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Jan Berenstain

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April 13, 1986 | KRISTIANA GREGORY
What greater opportunity for parents to go overboard than at their child's birthday? Nothing's too good for Junior, but it might be too much as we learn from those funny Berenstain Bears of the pink-trimmed tree house who've entertained preschoolers for years with their mishaps. Now Mama and Papa Bear outdo themselves when their daughter turns 6 and they mastermind a bash, her very first party. And bash it is with ponies, a merry-go-round, gifts, games (Spin the Bottle for 6-year-olds ?
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BOOKS
April 13, 1986 | KRISTIANA GREGORY
What greater opportunity for parents to go overboard than at their child's birthday? Nothing's too good for Junior, but it might be too much as we learn from those funny Berenstain Bears of the pink-trimmed tree house who've entertained preschoolers for years with their mishaps. Now Mama and Papa Bear outdo themselves when their daughter turns 6 and they mastermind a bash, her very first party. And bash it is with ponies, a merry-go-round, gifts, games (Spin the Bottle for 6-year-olds ?
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ENTERTAINMENT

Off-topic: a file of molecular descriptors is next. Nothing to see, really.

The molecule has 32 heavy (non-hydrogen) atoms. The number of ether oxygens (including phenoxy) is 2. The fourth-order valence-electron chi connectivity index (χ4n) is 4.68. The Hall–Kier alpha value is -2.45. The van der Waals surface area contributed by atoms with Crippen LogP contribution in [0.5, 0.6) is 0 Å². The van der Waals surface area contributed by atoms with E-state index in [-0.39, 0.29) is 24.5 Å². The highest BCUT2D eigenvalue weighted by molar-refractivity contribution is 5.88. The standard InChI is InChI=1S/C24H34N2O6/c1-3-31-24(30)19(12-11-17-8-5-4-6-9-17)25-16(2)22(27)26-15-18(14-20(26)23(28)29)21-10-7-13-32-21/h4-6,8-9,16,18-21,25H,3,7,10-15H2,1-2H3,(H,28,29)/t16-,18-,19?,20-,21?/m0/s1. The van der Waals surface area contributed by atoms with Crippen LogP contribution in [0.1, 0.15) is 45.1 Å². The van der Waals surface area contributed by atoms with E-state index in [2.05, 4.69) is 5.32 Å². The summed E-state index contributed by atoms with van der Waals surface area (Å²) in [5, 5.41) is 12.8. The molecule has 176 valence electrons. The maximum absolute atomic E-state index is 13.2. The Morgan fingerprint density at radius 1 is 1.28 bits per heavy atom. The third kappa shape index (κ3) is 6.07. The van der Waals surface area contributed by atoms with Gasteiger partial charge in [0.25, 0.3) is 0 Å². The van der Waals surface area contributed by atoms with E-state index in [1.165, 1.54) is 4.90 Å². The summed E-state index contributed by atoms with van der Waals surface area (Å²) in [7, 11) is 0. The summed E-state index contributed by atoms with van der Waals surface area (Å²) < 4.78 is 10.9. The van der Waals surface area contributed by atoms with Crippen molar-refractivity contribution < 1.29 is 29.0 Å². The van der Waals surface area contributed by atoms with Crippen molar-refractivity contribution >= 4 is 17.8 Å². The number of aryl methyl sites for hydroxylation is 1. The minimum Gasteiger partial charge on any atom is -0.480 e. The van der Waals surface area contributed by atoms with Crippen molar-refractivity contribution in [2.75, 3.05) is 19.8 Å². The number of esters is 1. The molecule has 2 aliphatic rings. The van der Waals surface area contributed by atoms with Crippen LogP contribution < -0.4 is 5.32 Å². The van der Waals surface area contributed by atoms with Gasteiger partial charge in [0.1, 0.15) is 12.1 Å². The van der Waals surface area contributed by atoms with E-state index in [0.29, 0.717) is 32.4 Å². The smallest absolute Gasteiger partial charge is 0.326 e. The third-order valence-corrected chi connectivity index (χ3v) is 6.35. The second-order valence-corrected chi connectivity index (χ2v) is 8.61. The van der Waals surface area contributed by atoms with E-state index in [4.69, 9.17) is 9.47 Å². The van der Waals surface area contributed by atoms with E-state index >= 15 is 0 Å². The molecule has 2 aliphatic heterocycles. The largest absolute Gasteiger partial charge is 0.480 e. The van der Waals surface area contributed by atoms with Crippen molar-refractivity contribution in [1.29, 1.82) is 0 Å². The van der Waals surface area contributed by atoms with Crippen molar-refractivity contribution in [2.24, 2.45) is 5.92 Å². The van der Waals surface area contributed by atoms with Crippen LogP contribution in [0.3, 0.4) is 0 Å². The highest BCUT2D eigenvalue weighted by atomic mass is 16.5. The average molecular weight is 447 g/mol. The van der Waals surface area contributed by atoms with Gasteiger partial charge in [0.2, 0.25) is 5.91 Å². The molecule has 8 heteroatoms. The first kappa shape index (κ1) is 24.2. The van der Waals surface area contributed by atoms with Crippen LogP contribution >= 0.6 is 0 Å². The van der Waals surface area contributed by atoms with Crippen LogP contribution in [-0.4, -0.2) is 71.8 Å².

December 3, 2005 | Paul Farhi, Washington Post
Sit down, kids, Papa has some bad news. Stan Berenstain, the man who created the Berenstain Bears children's books with his wife, Jan, has died at the age of 82. Dying is bad, children, because people miss the deceased and feel sad. OK, now go to bed. And that, in effect, is Stan Berenstain's legacy: The retailing of simple moral declarations, pat and amusing lessons for the "Sesame Street" set, all dressed up with colorful ready-for-Saturday-morning-TV cartoons.
ENTERTAINMENT
October 12, 2008
"Charlie Bone and the Time Twister" Jenny Nimmo This is a magical book about a boy named Charlie Bone and his magically endowed friends. Each of them have a special power. Charlie and his friends meet Henry Yewbeam, a person thrown through time from 1916. Trouble follows Henry, and people are after him to harm him. He needs the help of Charlie and his friends. Can Charlie and his friends save Henry before it's too late? Read the book to find out.
NEWS
August 30, 1990
For the average child, the start of the school year is as significant an event as life can offer. Lazy summer days suddenly yield to rigid schedules, life's geographical center shifts from home to the classroom, and the awkward social drama that had slowed during summer's long recess again becomes fast-paced and rich. It can be a lot of fun. And it can be stressful. "Kids are entering an unknown situation and they're trying to figure out what the rules are.
NEWS
October 17, 1991 | CAROL DEEGAN, ASSOCIATED PRESS
Get ready to pull the covers over your head. It's time for Halloween--and all its spooky, scary and ghost-filled incarnations. For spine-tingling stories sure to thrill Halloween storytellers everywhere, there's Alvin Schwartz's "Scary Stories 3: More Tales to Chill Your Bones," with black-and-white drawings by illustrator Stephen Gammell. Schwartz, author of "Scary Stories to Tell in the Dark" and "More Scary Stories," has included 25 new stories in this collection (HarperCollins, $13.